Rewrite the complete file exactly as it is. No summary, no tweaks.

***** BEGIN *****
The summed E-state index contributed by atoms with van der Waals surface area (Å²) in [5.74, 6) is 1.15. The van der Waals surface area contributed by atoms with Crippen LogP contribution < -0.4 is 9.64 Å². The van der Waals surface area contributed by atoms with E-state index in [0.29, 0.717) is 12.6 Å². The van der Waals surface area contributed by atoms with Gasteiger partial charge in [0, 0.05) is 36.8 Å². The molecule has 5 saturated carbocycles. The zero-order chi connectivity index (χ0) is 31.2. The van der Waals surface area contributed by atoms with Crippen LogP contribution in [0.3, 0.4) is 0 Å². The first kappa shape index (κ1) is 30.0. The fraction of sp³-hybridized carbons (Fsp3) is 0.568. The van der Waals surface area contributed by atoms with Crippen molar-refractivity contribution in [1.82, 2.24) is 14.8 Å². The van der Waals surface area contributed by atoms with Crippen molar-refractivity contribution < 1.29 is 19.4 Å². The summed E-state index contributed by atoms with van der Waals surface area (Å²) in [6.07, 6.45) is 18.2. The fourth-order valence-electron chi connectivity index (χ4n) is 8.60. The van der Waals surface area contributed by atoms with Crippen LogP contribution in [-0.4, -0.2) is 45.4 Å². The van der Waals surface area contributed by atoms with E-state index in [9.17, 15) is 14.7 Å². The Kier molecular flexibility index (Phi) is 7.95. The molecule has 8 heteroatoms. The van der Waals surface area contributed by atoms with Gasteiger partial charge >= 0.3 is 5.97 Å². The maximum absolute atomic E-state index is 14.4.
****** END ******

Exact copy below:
The summed E-state index contributed by atoms with van der Waals surface area (Å²) in [5.74, 6) is 1.15. The van der Waals surface area contributed by atoms with Crippen LogP contribution < -0.4 is 9.64 Å². The van der Waals surface area contributed by atoms with E-state index in [0.29, 0.717) is 12.6 Å². The van der Waals surface area contributed by atoms with Gasteiger partial charge in [0, 0.05) is 36.8 Å². The molecule has 5 saturated carbocycles. The zero-order chi connectivity index (χ0) is 31.2. The van der Waals surface area contributed by atoms with Crippen LogP contribution in [0.3, 0.4) is 0 Å². The first kappa shape index (κ1) is 30.0. The fraction of sp³-hybridized carbons (Fsp3) is 0.568. The van der Waals surface area contributed by atoms with Crippen molar-refractivity contribution in [1.82, 2.24) is 14.8 Å². The van der Waals surface area contributed by atoms with Crippen molar-refractivity contribution < 1.29 is 19.4 Å². The summed E-state index contributed by atoms with van der Waals surface area (Å²) in [6.07, 6.45) is 18.2. The fourth-order valence-electron chi connectivity index (χ4n) is 8.60. The van der Waals surface area contributed by atoms with Crippen LogP contribution in [-0.4, -0.2) is 45.4 Å². The van der Waals surface area contributed by atoms with E-state index in [9.17, 15) is 14.7 Å². The Kier molecular flexibility index (Phi) is 7.95. The molecule has 8 heteroatoms. The van der Waals surface area contributed by atoms with Gasteiger partial charge >= 0.3 is 5.97 Å². The maximum absolute atomic E-state index is 14.4.